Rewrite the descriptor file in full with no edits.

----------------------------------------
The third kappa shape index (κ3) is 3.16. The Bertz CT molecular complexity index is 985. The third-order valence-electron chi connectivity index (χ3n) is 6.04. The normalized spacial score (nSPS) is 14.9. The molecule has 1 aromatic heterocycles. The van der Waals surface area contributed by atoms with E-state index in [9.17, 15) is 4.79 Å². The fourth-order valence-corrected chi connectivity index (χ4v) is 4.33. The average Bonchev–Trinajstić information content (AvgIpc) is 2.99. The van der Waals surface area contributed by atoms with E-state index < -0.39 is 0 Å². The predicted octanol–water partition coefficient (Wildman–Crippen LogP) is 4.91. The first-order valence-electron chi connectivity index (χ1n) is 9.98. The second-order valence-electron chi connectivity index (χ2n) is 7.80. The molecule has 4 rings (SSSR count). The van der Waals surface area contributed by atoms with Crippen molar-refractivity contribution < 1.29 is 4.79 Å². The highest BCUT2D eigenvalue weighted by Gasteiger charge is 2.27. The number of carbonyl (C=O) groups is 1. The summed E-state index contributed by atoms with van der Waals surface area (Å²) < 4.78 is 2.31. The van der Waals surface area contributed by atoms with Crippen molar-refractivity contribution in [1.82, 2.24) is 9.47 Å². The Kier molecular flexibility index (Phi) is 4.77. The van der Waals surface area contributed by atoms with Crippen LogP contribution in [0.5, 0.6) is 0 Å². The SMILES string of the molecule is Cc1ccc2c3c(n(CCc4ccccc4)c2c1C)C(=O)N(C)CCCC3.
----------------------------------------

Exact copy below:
The third kappa shape index (κ3) is 3.16. The Bertz CT molecular complexity index is 985. The third-order valence-electron chi connectivity index (χ3n) is 6.04. The normalized spacial score (nSPS) is 14.9. The molecule has 1 aromatic heterocycles. The van der Waals surface area contributed by atoms with E-state index in [9.17, 15) is 4.79 Å². The fourth-order valence-corrected chi connectivity index (χ4v) is 4.33. The average Bonchev–Trinajstić information content (AvgIpc) is 2.99. The van der Waals surface area contributed by atoms with E-state index < -0.39 is 0 Å². The predicted octanol–water partition coefficient (Wildman–Crippen LogP) is 4.91. The first-order valence-electron chi connectivity index (χ1n) is 9.98. The second-order valence-electron chi connectivity index (χ2n) is 7.80. The molecule has 4 rings (SSSR count). The van der Waals surface area contributed by atoms with Crippen molar-refractivity contribution < 1.29 is 4.79 Å². The highest BCUT2D eigenvalue weighted by Gasteiger charge is 2.27. The number of carbonyl (C=O) groups is 1. The summed E-state index contributed by atoms with van der Waals surface area (Å²) < 4.78 is 2.31. The van der Waals surface area contributed by atoms with Crippen molar-refractivity contribution in [1.82, 2.24) is 9.47 Å². The Kier molecular flexibility index (Phi) is 4.77. The van der Waals surface area contributed by atoms with Crippen LogP contribution in [0.5, 0.6) is 0 Å². The SMILES string of the molecule is Cc1ccc2c3c(n(CCc4ccccc4)c2c1C)C(=O)N(C)CCCC3.